Question (Q.): According to B. Geremek, the establishment of the Advisory and Monitoring Group of OSCE in Belarus is a step forward in the dialogue between Belarus and Europe. What do you think is the importance of this event for Europe and Belarus?
Answer (A.): The presence of the OSCE Advisory and Monitoring Group in this country [means] that there are deficiencies of democracy and rule of law in the political structure and culture of the country. In accordance with the 1997 agreement between the government and the OSCE, this Group provides advice in these fields to government and opposition, non-governmental organisations, and to the media and academic institutions. It is monitoring the compliance of the country with its OSCE very concrete commitments regarding democratic structures, human rights and the rule of law. In the absence of this Group, which also activates specialists and experts in all relevant fields of legislation, social science and media from abroad, all important groundwork, including grassroots work would hardly be done. The existence of the Group means that there is a place to which government, opposition, individuals as well as non-governmental organisations can turn and be advised, obtain documentation, receive assistance in the safeguarding of human rights in the daily life of the citizens of this country. Advice comes from an institution, of which Belarus is a member. So, a basis of mutual trust is in existence. That is of immense importance for the acceptability of advice coming from abroad.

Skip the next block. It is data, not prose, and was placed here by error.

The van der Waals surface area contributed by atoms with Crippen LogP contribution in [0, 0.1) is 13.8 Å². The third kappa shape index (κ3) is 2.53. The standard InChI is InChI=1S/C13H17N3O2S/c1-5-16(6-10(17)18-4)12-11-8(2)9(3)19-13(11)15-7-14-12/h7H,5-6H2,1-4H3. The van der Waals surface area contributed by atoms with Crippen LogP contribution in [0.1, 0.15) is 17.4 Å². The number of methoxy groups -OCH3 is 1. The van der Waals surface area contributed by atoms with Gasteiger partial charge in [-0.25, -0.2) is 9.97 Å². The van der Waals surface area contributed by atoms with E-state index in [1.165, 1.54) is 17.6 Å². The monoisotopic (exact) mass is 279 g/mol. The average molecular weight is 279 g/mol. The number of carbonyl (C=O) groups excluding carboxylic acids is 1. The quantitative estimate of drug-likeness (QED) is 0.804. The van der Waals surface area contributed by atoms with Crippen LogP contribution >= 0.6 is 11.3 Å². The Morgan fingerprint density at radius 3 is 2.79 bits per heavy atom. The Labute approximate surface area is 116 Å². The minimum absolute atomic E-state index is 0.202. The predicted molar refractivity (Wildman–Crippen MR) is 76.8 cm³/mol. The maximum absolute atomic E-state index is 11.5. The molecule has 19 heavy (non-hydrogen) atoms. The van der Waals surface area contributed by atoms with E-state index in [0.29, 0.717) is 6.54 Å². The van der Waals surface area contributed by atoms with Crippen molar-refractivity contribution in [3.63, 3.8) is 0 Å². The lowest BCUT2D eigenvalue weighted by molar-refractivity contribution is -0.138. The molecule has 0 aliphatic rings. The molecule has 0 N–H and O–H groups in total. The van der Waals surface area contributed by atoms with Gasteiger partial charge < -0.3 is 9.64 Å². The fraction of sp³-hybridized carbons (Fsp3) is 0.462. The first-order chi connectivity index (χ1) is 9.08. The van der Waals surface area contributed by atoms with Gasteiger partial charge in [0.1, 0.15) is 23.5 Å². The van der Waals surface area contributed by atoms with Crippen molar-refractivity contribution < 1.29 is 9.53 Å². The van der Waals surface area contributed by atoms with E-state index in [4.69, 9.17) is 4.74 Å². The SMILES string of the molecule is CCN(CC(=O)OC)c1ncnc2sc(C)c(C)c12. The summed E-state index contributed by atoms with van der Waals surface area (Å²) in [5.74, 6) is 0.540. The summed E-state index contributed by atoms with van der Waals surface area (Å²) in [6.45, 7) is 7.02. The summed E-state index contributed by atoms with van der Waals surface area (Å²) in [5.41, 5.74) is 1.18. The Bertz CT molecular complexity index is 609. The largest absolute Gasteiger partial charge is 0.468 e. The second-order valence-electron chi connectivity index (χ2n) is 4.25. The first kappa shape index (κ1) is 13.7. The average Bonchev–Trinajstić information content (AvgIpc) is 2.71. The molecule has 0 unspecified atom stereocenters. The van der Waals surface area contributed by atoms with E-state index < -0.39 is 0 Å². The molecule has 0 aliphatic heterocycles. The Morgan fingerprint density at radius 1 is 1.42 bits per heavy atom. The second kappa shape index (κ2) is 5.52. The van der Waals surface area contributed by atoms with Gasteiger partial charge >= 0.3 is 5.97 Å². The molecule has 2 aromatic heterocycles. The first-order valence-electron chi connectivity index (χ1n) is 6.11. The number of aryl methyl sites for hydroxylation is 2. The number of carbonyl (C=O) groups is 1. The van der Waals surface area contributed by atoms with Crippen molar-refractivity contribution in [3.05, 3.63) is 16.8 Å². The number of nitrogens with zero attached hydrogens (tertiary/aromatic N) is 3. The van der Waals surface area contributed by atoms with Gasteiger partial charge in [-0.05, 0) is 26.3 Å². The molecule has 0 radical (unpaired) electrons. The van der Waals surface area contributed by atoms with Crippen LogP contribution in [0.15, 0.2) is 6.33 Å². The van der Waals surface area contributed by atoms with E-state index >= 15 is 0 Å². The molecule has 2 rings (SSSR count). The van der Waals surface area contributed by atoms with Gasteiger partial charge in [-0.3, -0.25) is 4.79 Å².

Q.: What could you say on the results of the work of the Advisory and Monitoring Group of OSCE in Belarus during past year? To what extent one may consider OSCE's contribution as successful in adopting common European standards and values of democracy in Belarus?
A.: In terms of concrete results there is little that was accomplished in the course of 1998. However, whenever legislative action is being prepared in matters of importance for the safeguarding of human rights and European standards, and democracy, translated do-cumentation and advice on European standards is available. Specialists can be consulted. Such advice actually finds a lot of understanding and acceptance on the part of the interlocutors. In the end, however, until now little of our advice has been included into the final version of the law in question. That will change some time in the future. European standards for democracy are becoming more known and more popular.
Q.: Based on your previous experience of diploma-tic work, what could you tell on possibility and the need to take into account "specificity" of this country and the current situation in the Republic of Belarus in OSCE's activity?